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4.0 out of 5 stars Cheer up! The end is near...,
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This review is from: The Lemon Table (Paperback)In this collection of short stories, age, aging and departing are considered from different angles, centred on individuals of a certain, mature, age, healthy or coping with physical or mental illness, and set against a wide range of geographical and cultural backgrounds. Creating expressive mini-portraits of his characters and their "dearest and nearest", Julian Barnes explores the deep and sometimes conflicting emotions of regret and defiance, love and nostalgia, past and present happiness, new, rekindled or now only in the mind of the central figure. Exquisitely crafted, and most of them sprinkled with a good portion of irony and humour, the stories will capture the readers attention, and very likely, given their diversity, one or the other will speak especially strongly.
Among the eleven stories, three were my definite favourites. "The Story of Mats Indridason", set in a different era in a remote part of Sweden, touches on the long standing romantic feelings of two individuals who each were waiting for the other to declare themselves. Eventually, reality will force a less than happy resolution. Another, also a very gentle story of long lasting love, is "Revival", set in Russia. It has all the ingredients of a deeply romantic Russian novel in miniature. "Vigilance" on the other hand is one of the highly ironic stories that captures a man who, after many years of sharing the pleasures of listening to live concerts with his partner, now has to be by himself. Annoyed, he becomes increasingly irritated by the distracting noise by others around him and reacts with force... Barnes captures the character and the atmosphere with great skill and a large dose of irony. The last story, "Silence" has a very different touch and stands apart for me. A composer has stopped writing - seeing the ultimate aim of music to become silence. While being constantly pestered by his colleagues and admirers to complete his eighth symphony, he withdraws to watching the cranes fly by... This is a much more reflective, philosophical story that touches on aging in a much different way from most of the other stories.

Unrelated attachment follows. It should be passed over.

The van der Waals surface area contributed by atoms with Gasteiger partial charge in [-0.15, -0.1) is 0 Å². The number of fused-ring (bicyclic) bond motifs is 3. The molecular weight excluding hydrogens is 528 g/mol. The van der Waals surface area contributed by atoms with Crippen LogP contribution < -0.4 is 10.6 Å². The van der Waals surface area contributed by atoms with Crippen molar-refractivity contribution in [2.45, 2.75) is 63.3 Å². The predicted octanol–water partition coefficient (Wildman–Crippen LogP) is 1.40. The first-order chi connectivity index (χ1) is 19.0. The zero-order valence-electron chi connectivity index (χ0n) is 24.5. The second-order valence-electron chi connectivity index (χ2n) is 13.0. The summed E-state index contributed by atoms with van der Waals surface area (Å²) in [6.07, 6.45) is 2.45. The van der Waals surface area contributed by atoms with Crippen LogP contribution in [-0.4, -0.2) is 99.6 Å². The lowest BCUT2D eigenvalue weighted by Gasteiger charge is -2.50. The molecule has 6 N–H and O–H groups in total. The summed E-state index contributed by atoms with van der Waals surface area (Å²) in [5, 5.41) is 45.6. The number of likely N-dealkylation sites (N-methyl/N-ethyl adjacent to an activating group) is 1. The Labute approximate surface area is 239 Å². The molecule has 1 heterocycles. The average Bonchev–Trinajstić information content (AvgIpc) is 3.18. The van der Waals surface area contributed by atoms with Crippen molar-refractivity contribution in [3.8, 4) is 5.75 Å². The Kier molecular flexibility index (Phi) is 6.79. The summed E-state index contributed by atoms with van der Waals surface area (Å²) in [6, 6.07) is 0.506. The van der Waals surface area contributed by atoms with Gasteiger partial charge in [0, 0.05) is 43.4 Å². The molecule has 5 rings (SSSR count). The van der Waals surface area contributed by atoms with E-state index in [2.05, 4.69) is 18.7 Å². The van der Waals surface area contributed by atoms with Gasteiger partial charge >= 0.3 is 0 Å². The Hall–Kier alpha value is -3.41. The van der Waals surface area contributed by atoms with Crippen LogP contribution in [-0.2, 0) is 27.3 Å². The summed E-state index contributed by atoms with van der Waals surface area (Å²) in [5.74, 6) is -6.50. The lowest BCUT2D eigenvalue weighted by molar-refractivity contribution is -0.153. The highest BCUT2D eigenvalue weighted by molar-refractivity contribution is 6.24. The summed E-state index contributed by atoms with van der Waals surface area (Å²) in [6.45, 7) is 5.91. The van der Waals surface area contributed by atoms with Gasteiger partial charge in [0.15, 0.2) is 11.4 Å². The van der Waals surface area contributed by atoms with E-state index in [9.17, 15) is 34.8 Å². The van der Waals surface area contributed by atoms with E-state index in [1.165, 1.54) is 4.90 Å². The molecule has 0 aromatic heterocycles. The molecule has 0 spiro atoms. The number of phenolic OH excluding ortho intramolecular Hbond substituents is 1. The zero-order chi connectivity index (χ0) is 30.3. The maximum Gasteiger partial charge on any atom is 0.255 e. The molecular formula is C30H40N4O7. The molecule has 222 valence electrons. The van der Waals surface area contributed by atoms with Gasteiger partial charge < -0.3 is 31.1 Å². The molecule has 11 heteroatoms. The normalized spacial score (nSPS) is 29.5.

Other than in two, the weakest stories in my estimation, the central characters are male and the women mostly play a supporting or nagging role (the wives) or are the object of desires past or that have remained in the emotional present. Barnes lightens up the mood by adding ironic twists or the odd comeuppances to the psychological ups and downs he evokes in his aging characters, all affected with the symptoms of a nearing end. Several stories have been inspired by historical figures, such as Turgenev or Sibelius. The references are subtle and not necessary to enjoy these particular stories.
And what about the title? According to one of the stories, a lemon represents death in Chinese and often a lemon was placed in the hand of a recently departed. [Friederike Knabe]
5.0 out of 5 stars Passing Sixty with Humor and Respect,
This review is from: The Lemon Table (Paperback)"And no one, having drunk old wine, immediately desires new; for he says, 'The old is better.'" -- Luke 5:39
So what's it like to be over sixty? This collection of stories captures more elements of that experience than any other that I've read. Perhaps because Julian Barnes was aged around that threshold, he can appreciate and capture the experience better than most. It's a labor of love for him. Reading the stories will be a joy for you.
The book opens with "A Short History of Hairdressing" that records the experiences of and reactions to being shorn over a lifetime. There's a self-mocking irony to it that will tickle you.
"The Story of Mats Israelson" beautifully captures the regrets and lost opportunities of failing to communicate what's in your heart.
"The Things You Know" delicately displays the contradictory elements that make for a good friendship . . . based on a self-justifying sense of superiority.
"Hygiene" is a painful search for emotional intimacy in a barren landscape.
"The Revival" explores the relationship between those of different generations from the perspective of the older.
"Vigilance" plays out the suppressed rage that many music fans have felt at those who make too much noise at concerts.
"Bark" is a stunning story of shifting obsessions . . . and how they control us.
"Knowing French" is a marvelous series of letters between a fan and the author.
"Appetite" brings new meaning to the term "food fantasies."
"The Fruit Cage" does an amazing job of exploring the subtleties of perception and self-justification.
"The Silence" explains life from a composer's perspective near the final rest.
The quality of the stories is uniformly high. I recommend them all. Enjoy!
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The Lemon Table by Julian Barnes (Paperback - April 5 2005)
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